It's going to take me a few posts, I think, to resolve the questions Sandberg's book has stirred up in me while being fair to what she says. Right at the beginning, I'd like to underline that the self-accusations I made at the outset are just that: they come from me; I project them onto the backdrop of her argument.Sandberg invites women to lean in to the table, but by the time I finished reading her book -- and I hope you'll see this too, by the time I finish writing about it -- it's clear that there's room to envision different tables, different ways of leaning in. As well, as I move through the book and through my responses to it, I can alternately see myself as one of the women exhorted to lean in and as one of many who might feel excluded by it. It's easy to read Sandberg as speaking to other sleek, well-groomed, sharply dressed, confident-looking women, ten to thirty years younger than I. It's also easy to ascribe a collection of personality traits and career aspirations to those women and to wonder if my own contributions to Sandberg's proposed feminist project are being solicited at all. By the end of her book, I'm going to answer yes to these questions, with my own provisos, and I'm going to recommend the book to others, particularly to young women, including my daughters.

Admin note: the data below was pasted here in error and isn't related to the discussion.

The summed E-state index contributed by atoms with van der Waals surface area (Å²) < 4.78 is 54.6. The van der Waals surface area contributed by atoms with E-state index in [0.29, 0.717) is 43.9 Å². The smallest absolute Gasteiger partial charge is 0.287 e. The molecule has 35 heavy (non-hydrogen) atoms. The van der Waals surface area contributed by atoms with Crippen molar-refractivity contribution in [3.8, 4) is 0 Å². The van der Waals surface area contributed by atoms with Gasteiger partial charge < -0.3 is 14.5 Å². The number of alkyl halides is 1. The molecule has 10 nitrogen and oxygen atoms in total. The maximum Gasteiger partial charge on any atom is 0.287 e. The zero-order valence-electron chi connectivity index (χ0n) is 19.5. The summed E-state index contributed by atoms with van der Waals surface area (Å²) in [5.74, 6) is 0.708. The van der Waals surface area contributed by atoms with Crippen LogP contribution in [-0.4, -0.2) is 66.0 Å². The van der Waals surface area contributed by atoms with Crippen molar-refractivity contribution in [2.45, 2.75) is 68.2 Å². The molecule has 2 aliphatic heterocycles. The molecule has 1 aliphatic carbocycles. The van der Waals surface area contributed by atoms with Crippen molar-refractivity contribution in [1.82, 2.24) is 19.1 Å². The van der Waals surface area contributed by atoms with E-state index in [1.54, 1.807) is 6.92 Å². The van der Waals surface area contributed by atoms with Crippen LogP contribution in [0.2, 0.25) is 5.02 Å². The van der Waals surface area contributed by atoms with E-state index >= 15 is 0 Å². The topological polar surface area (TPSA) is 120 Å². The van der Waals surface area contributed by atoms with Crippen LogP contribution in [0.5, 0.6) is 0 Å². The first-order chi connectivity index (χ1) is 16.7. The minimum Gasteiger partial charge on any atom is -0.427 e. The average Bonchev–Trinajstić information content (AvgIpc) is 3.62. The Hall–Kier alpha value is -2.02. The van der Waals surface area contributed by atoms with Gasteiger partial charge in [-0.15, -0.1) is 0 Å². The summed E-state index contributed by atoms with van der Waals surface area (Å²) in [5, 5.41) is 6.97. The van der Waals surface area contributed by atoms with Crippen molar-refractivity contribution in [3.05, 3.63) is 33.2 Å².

Meanwhile, though, I'd like to unspool my own career trajectory for you after spending considerable time over the past few weeks thinking, yet again, about how I got here from there. But let's leave that for another post. . . While I'm getting that one written, I'd love to know if you've read Lean In or even just read/heard some of the buzz around it. Pondside has already offered some thoughts about it in comments on an earlier post. I'm curious to know if/what anyone else thinks about the discussion Sandberg's started.